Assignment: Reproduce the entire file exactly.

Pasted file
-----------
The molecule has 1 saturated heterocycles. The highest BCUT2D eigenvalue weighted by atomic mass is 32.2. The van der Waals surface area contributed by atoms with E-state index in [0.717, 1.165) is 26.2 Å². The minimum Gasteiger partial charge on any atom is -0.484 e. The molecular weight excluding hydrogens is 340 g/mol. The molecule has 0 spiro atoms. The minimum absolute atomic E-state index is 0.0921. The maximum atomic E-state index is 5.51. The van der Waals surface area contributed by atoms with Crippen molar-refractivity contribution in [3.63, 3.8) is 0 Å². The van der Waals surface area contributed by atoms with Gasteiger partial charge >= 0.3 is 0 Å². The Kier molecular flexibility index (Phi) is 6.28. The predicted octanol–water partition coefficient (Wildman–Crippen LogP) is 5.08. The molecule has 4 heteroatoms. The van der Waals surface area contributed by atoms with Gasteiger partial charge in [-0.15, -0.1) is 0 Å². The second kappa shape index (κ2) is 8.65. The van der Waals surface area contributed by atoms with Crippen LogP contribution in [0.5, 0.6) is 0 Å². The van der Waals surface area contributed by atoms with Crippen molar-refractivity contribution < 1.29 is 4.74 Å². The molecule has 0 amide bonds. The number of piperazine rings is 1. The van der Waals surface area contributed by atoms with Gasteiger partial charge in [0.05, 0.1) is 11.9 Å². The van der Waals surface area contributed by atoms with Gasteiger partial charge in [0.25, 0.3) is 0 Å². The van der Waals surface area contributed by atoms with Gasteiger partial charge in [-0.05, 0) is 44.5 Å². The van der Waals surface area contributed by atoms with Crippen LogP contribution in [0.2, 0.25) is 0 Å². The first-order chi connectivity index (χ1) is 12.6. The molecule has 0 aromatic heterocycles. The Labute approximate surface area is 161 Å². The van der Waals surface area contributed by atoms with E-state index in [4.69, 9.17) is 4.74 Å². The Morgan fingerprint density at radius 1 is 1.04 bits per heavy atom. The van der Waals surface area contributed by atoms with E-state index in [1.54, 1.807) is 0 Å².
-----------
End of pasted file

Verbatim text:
The molecule has 1 saturated heterocycles. The highest BCUT2D eigenvalue weighted by atomic mass is 32.2. The van der Waals surface area contributed by atoms with E-state index in [0.717, 1.165) is 26.2 Å². The minimum Gasteiger partial charge on any atom is -0.484 e. The molecular weight excluding hydrogens is 340 g/mol. The molecule has 0 spiro atoms. The minimum absolute atomic E-state index is 0.0921. The maximum atomic E-state index is 5.51. The van der Waals surface area contributed by atoms with Crippen molar-refractivity contribution in [3.63, 3.8) is 0 Å². The van der Waals surface area contributed by atoms with Gasteiger partial charge >= 0.3 is 0 Å². The Kier molecular flexibility index (Phi) is 6.28. The predicted octanol–water partition coefficient (Wildman–Crippen LogP) is 5.08. The molecule has 4 heteroatoms. The van der Waals surface area contributed by atoms with Gasteiger partial charge in [-0.15, -0.1) is 0 Å². The second kappa shape index (κ2) is 8.65. The van der Waals surface area contributed by atoms with Crippen LogP contribution in [0.5, 0.6) is 0 Å². The van der Waals surface area contributed by atoms with Crippen molar-refractivity contribution < 1.29 is 4.74 Å². The molecule has 0 amide bonds. The number of piperazine rings is 1. The van der Waals surface area contributed by atoms with Gasteiger partial charge in [0.05, 0.1) is 11.9 Å². The van der Waals surface area contributed by atoms with Gasteiger partial charge in [0.25, 0.3) is 0 Å². The van der Waals surface area contributed by atoms with Gasteiger partial charge in [-0.05, 0) is 44.5 Å². The van der Waals surface area contributed by atoms with Crippen LogP contribution in [0.2, 0.25) is 0 Å². The first-order chi connectivity index (χ1) is 12.6. The molecule has 0 aromatic heterocycles. The Labute approximate surface area is 161 Å². The van der Waals surface area contributed by atoms with E-state index in [4.69, 9.17) is 4.74 Å². The Morgan fingerprint density at radius 1 is 1.04 bits per heavy atom. The van der Waals surface area contributed by atoms with E-state index in [1.54, 1.807) is 0 Å².